Employees are our best ambassadors. Employee referrals account for about 40 percent of our hires. Our retention record at 92 percent is amongst the best in our peer group. A fair number of people who have left Philips have returned, which is a testament to the culture we have built. It is a culture where people believe they have very high quality work opportunities and a fair, equitable work environment, which in turn leads to higher engagement. In fact in many cases, our engagement scores in Bangalore have been amongst the highest for Philips globally.
Our recruiters also proactively engage with potential hires on LinkedIn groups and other social networks by posting news about the latest innovations and initiatives in health care and lighting. The idea is to attract people to all the exciting work happening at the Philips Innovation Campus so that prospective candidates consider Philips first when they are ready to make a job change. Many “boomerang” Indians who returned or are returning from developed markets join us because of the strong word of mouth branding.
PIC has a good university relations department which believes in fostering open innovation. We invest time and resources in setting up labs or working on projects along with academia, which not only helps us identify talent early but also stimulates innovation. There is also good, subtle branding and visibility, which arises from such initiatives. Our relationships with institutions like MIT Manipal , IIT Kharagpur, and JSS University, Mysore strengthen our innovation processes and act as a useful recruiting tool.
SHRM India: Involving a greater number of employees in the innovation process offers the key to sustainable innovation. How are you tapping into the collective ideas, experiences and talents of your teams to drive employee innovation?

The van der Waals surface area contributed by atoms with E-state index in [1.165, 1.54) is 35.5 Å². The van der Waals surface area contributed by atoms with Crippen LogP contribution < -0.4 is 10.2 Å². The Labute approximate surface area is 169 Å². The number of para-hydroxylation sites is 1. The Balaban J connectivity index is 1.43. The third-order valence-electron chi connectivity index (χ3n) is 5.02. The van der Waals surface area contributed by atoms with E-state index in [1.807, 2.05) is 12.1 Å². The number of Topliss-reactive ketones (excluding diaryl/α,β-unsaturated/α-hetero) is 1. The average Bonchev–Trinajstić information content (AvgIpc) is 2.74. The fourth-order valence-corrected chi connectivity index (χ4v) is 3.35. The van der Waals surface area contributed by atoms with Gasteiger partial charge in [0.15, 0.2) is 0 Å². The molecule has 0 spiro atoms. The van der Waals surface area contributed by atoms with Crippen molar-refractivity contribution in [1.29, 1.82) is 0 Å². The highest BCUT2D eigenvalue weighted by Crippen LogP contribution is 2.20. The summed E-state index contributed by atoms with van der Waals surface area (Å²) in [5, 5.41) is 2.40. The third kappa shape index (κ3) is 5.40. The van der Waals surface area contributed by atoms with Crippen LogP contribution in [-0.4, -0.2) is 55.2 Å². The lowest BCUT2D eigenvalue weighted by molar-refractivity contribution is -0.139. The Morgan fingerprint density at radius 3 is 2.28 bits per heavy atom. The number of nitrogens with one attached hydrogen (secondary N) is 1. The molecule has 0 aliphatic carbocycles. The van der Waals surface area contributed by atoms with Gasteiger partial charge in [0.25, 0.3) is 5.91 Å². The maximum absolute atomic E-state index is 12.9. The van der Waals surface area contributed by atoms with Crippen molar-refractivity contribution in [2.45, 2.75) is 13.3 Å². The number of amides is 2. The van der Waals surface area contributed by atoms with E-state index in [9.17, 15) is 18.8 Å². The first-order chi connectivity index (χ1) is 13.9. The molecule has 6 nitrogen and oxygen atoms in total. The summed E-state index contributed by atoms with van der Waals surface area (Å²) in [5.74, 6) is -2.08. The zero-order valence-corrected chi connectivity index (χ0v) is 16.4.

Deepak Shetty: Innovation is the engine that drives an organization like PIC. Various approaches are adopted to fuel this spirit. ‘Friday Afternoon’ experiments organized by our research department allow employees to work on any creative idea they have on Fridays, following which they present it to colleagues. If the idea is meaningful and innovative, it is funded and taken up. We also organize regular best practice competitions annually.
A series of talks are organized by our Technology and Innovation Management (TIM) teams to ensure that knowledge is shared, because we believe that knowledge shared is knowledge multiplied. As part of TIM talks, senior research fellows, domain experts and venture capitalists are invited to come and talk about different topics and trends. The whole idea is to create an ecosystem that encourages intrapreneurship while giving employees an understanding of areas beyond their specific work. A fair amount of inside-out and outside-in perspectives are shared by sending our teams to medical facilities and research institutions and inviting experts from the industry to the campus for a dialogue on different issues of interest in technology, healthcare and lighting processes.
Events like the Innovation Day and regular Roadshows allow our teams to showcase innovation to other colleagues in the campus. We also invite industry experts to give talks on and around the subject of these innovations. A robust rewards and recognition process spurs innovation through inspiration. The Golden Leaf Award and Techie of the Year given for outstanding contributions are the highest recognitions at PIC.
The concept of open innovation, especially in collaboration with academia, has led to actual developments in the healthcare space. Our partnership with leading universities has resulted in small innovations. For instance, ‘Sanjeevini’ – our mobile healthcare solution that ancillary nurses use to maintain records of patients in remote rural areas is an innovation that came out of our Base of Pyramid (BOP) chair set up at Manipal University. It has made a real difference to healthcare workers operating in the rural areas of Mangalore district.